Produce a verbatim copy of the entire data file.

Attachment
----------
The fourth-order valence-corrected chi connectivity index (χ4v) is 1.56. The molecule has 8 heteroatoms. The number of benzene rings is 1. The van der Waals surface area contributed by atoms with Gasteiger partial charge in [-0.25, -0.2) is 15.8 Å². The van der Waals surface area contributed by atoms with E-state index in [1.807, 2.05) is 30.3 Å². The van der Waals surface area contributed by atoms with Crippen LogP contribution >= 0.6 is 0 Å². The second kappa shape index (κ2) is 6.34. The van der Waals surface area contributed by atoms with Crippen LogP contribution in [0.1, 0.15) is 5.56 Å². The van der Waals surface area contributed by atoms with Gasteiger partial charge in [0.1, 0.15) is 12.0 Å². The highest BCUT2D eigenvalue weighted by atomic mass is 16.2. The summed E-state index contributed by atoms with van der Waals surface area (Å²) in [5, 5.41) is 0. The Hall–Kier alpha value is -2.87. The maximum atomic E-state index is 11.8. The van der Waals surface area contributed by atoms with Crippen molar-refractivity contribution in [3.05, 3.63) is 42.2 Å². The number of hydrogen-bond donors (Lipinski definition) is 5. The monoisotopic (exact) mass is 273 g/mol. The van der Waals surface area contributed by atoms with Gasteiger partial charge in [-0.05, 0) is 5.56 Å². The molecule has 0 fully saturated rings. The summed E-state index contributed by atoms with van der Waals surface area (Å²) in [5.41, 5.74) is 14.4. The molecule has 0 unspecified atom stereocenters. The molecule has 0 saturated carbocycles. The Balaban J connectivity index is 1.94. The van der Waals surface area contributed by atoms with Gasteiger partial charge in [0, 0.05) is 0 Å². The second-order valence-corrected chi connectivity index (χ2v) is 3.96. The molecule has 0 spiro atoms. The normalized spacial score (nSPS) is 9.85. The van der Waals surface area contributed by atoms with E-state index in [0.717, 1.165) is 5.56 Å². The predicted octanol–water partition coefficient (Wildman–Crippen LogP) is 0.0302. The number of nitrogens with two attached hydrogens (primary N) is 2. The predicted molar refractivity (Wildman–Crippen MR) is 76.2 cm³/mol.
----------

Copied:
The fourth-order valence-corrected chi connectivity index (χ4v) is 1.56. The molecule has 8 heteroatoms. The number of benzene rings is 1. The van der Waals surface area contributed by atoms with Gasteiger partial charge in [-0.25, -0.2) is 15.8 Å². The van der Waals surface area contributed by atoms with E-state index in [1.807, 2.05) is 30.3 Å². The van der Waals surface area contributed by atoms with Crippen LogP contribution >= 0.6 is 0 Å². The second kappa shape index (κ2) is 6.34. The van der Waals surface area contributed by atoms with Crippen LogP contribution in [0.1, 0.15) is 5.56 Å². The van der Waals surface area contributed by atoms with Gasteiger partial charge in [0.1, 0.15) is 12.0 Å². The highest BCUT2D eigenvalue weighted by atomic mass is 16.2. The summed E-state index contributed by atoms with van der Waals surface area (Å²) in [5, 5.41) is 0. The Hall–Kier alpha value is -2.87. The maximum atomic E-state index is 11.8. The van der Waals surface area contributed by atoms with Crippen molar-refractivity contribution in [3.05, 3.63) is 42.2 Å². The number of hydrogen-bond donors (Lipinski definition) is 5. The monoisotopic (exact) mass is 273 g/mol. The van der Waals surface area contributed by atoms with Gasteiger partial charge in [-0.05, 0) is 5.56 Å². The molecule has 0 fully saturated rings. The summed E-state index contributed by atoms with van der Waals surface area (Å²) in [5.41, 5.74) is 14.4. The molecule has 0 unspecified atom stereocenters. The molecule has 0 saturated carbocycles. The Balaban J connectivity index is 1.94. The van der Waals surface area contributed by atoms with Gasteiger partial charge in [0, 0.05) is 0 Å². The second-order valence-corrected chi connectivity index (χ2v) is 3.96. The molecule has 0 spiro atoms. The normalized spacial score (nSPS) is 9.85. The van der Waals surface area contributed by atoms with E-state index in [0.717, 1.165) is 5.56 Å². The predicted octanol–water partition coefficient (Wildman–Crippen LogP) is 0.0302. The number of nitrogens with two attached hydrogens (primary N) is 2. The predicted molar refractivity (Wildman–Crippen MR) is 76.2 cm³/mol.